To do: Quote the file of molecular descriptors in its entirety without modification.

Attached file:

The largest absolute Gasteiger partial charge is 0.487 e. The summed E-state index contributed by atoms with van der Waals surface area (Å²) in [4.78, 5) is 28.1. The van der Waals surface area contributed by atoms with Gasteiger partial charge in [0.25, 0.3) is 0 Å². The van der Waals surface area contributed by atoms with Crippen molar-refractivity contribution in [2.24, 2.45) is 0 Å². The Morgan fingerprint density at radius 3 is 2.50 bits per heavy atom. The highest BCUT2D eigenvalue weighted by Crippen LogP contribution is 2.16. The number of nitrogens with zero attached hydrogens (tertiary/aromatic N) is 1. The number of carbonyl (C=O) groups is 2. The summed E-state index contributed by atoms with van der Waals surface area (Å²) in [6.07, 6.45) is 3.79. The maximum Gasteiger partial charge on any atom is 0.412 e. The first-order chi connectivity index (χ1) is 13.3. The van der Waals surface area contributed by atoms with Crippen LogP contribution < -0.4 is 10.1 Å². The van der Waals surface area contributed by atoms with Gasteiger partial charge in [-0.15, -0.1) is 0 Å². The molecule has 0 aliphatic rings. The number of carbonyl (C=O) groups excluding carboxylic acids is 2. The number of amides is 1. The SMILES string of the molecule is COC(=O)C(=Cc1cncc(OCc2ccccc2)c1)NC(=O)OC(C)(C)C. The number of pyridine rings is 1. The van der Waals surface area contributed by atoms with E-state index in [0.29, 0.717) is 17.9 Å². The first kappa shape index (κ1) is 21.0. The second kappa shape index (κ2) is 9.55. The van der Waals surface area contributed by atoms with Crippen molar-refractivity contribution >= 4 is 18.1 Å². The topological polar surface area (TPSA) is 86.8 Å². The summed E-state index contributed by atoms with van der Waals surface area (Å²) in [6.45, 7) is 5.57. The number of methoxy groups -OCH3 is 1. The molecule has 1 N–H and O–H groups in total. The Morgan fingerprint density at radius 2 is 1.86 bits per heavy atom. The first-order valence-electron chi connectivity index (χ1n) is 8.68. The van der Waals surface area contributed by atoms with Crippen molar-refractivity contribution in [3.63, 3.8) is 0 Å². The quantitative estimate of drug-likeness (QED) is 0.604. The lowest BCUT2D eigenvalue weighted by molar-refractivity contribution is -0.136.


The largest absolute Gasteiger partial charge is 0.487 e. The summed E-state index contributed by atoms with van der Waals surface area (Å²) in [4.78, 5) is 28.1. The van der Waals surface area contributed by atoms with Gasteiger partial charge in [0.25, 0.3) is 0 Å². The van der Waals surface area contributed by atoms with Crippen molar-refractivity contribution in [2.24, 2.45) is 0 Å². The Morgan fingerprint density at radius 3 is 2.50 bits per heavy atom. The highest BCUT2D eigenvalue weighted by Crippen LogP contribution is 2.16. The number of nitrogens with zero attached hydrogens (tertiary/aromatic N) is 1. The number of carbonyl (C=O) groups is 2. The summed E-state index contributed by atoms with van der Waals surface area (Å²) in [6.07, 6.45) is 3.79. The maximum Gasteiger partial charge on any atom is 0.412 e. The first-order chi connectivity index (χ1) is 13.3. The van der Waals surface area contributed by atoms with Crippen LogP contribution < -0.4 is 10.1 Å². The van der Waals surface area contributed by atoms with Gasteiger partial charge in [-0.15, -0.1) is 0 Å². The molecule has 0 aliphatic rings. The number of carbonyl (C=O) groups excluding carboxylic acids is 2. The number of amides is 1. The SMILES string of the molecule is COC(=O)C(=Cc1cncc(OCc2ccccc2)c1)NC(=O)OC(C)(C)C. The number of pyridine rings is 1. The van der Waals surface area contributed by atoms with E-state index in [0.29, 0.717) is 17.9 Å². The first kappa shape index (κ1) is 21.0. The second kappa shape index (κ2) is 9.55. The van der Waals surface area contributed by atoms with Crippen molar-refractivity contribution >= 4 is 18.1 Å². The topological polar surface area (TPSA) is 86.8 Å². The summed E-state index contributed by atoms with van der Waals surface area (Å²) in [6.45, 7) is 5.57. The number of methoxy groups -OCH3 is 1. The molecule has 1 N–H and O–H groups in total. The Morgan fingerprint density at radius 2 is 1.86 bits per heavy atom. The first-order valence-electron chi connectivity index (χ1n) is 8.68. The van der Waals surface area contributed by atoms with Crippen molar-refractivity contribution in [3.63, 3.8) is 0 Å². The quantitative estimate of drug-likeness (QED) is 0.604. The lowest BCUT2D eigenvalue weighted by molar-refractivity contribution is -0.136.